Between Friends: Childhood adventures return with beginning of school year
Published 2:18 pm Wednesday, August 30, 2023
Bob Ann Breland
Most everybody has their own favorite remembrances of things that happened in the past and this one I recall involved the late Dr. W.R. McGehee of Franklinton, who treated so many area people over the years at his clinic. The building is now a bank.
I have related this story in the past at some point, but with school again starting, I thought it might be appropriate to recall this day when two second graders had the entire school in a panic.
We had been out of school for the summer and a week or so before we started back I broke out with impetigo, a childhood rash that was then commonly known as Indian fire. It had just about cleared up when school started, but the “drying up” was still visible on my face, arms and legs.
My teacher was quite perturbed when I entered her room with the remnants of something that looked like measles.
She didn’t know that my mother would never let me go to school with anything contagious. This was the 1940s; there were no telephones in the country so they had no way of contacting her for assurance.
Wanting to be safe, they decided to send me to the health unit to have the rash checked before I exposed the other children. However, I was already in the room and they were already exposed – if indeed I had anything catching.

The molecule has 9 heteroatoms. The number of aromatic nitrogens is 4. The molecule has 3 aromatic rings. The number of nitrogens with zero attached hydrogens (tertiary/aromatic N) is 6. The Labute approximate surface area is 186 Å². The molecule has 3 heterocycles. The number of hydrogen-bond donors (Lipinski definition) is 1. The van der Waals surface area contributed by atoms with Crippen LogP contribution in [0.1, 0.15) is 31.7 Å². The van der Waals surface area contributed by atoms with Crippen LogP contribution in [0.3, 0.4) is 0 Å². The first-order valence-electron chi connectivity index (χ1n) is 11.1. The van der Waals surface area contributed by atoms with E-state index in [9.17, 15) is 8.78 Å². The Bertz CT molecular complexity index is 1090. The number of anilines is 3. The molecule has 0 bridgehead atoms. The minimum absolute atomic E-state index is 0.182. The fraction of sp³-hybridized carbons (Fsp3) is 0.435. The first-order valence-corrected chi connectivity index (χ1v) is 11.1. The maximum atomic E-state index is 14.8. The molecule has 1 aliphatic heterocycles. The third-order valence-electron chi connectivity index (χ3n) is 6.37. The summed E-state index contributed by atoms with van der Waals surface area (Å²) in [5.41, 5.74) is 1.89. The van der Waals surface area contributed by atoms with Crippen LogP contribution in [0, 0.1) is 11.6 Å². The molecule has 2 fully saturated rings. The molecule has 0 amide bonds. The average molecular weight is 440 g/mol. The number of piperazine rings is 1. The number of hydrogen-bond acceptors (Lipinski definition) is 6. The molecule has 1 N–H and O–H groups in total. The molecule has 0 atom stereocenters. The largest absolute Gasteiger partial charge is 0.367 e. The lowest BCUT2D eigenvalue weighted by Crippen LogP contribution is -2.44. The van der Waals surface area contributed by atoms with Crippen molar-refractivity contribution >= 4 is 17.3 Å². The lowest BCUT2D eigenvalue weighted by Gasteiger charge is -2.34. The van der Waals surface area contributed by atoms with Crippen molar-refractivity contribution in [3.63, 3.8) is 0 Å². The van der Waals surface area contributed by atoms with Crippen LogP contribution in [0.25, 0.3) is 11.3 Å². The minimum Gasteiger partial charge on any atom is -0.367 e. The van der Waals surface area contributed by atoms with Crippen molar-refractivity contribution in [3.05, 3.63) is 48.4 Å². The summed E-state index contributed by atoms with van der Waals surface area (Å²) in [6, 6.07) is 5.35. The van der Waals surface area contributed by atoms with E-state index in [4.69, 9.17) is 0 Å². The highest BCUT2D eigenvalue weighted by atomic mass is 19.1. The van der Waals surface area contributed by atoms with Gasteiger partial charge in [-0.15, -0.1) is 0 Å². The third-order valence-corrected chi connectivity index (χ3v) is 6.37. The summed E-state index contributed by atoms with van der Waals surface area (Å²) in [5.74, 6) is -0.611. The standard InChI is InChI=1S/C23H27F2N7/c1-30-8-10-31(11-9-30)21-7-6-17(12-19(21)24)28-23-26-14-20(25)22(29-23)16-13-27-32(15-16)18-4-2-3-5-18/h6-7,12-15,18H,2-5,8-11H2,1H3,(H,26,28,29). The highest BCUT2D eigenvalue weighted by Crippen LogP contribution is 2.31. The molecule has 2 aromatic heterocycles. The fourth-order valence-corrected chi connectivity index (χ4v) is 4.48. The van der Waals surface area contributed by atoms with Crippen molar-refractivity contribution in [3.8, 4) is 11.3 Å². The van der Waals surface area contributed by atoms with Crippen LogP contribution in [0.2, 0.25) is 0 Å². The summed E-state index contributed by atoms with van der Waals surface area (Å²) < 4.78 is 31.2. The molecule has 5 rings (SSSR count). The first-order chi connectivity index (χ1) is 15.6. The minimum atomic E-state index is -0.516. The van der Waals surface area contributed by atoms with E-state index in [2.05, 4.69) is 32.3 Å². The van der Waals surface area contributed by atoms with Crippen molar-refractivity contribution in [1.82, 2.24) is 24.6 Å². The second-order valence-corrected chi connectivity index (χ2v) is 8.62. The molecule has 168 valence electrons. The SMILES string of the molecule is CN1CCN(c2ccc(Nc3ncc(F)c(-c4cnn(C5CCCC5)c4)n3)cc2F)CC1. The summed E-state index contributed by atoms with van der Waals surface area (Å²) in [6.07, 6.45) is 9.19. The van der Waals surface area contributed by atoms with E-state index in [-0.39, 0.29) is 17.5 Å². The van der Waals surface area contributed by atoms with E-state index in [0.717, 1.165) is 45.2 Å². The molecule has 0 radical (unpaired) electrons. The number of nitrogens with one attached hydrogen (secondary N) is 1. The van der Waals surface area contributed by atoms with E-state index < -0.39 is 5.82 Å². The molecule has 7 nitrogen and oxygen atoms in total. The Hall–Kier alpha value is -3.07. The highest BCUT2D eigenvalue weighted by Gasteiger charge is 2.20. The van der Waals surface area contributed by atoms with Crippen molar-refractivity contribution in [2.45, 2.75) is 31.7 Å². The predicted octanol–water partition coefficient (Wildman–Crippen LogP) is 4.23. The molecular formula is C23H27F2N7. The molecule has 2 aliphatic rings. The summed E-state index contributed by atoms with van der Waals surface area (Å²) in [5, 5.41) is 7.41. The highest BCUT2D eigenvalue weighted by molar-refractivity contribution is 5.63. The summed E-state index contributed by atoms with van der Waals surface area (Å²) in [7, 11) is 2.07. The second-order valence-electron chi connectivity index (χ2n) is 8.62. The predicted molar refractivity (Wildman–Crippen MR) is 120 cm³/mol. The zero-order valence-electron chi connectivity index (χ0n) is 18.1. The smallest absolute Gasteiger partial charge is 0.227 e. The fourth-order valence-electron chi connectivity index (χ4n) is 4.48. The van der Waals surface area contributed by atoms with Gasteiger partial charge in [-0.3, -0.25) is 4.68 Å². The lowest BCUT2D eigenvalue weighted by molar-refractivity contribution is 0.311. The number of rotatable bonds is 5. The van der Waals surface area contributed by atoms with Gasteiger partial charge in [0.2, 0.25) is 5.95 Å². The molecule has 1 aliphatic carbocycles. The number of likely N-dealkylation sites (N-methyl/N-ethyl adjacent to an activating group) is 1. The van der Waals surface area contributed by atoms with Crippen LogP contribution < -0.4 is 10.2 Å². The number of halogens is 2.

I told her my mother said if we got sick at school, we were to go to the hospital in Bogalusa, because that’s where we had insurance. The teacher assured me that this was not the same as going to the doctor; it was going to the health unit and they didn’t charge for visits.
I had no idea what a health unit was, much less where it was, so she asked the other children. Several little hands flew into the air and she chose a girl who was sure she could walk with me to the health unit.
Confidently we walked off the school grounds and she led me straight to Dr. McGehee’s clinic, which was just up the street. It was where she always went when she was sick, so it had to be the health unit. I didn’t know the difference.
We sat in the waiting room for some time as patients were seen. Finally the nurse came out and asked why we were there.
We were pretty conspicuous — two little girls in a doctor’s waiting room without an adult. We explained that we had been sent us to have my “breaking out” examined to make sure it was not contagious.
She ushered us into the presence of Dr. McGehee, who checked me over and pronounced me “un-contagious.” He gave us candy and then called the school to report his findings. That’s when we discovered that the teacher had called the health unit to make sure we made it over there…and we hadn’t! The search was on. We had been gone for ages as we patiently waited in the clinic.
The school was in an uproar and we were the center of attention as we calmly and innocently returned to the schoolyard. They had been looking everywhere for us until Dr. McGehee called.
These days, nobody would let two little second graders walk off the school grounds to go to the health unit, no matter how close, but those were calmer and safer days. After the events of that day, I’ll bet they never let it happen again!
When I got home that afternoon, I told Mother about our little adventure and she said she guessed we’d get a doctor bill, but we never did.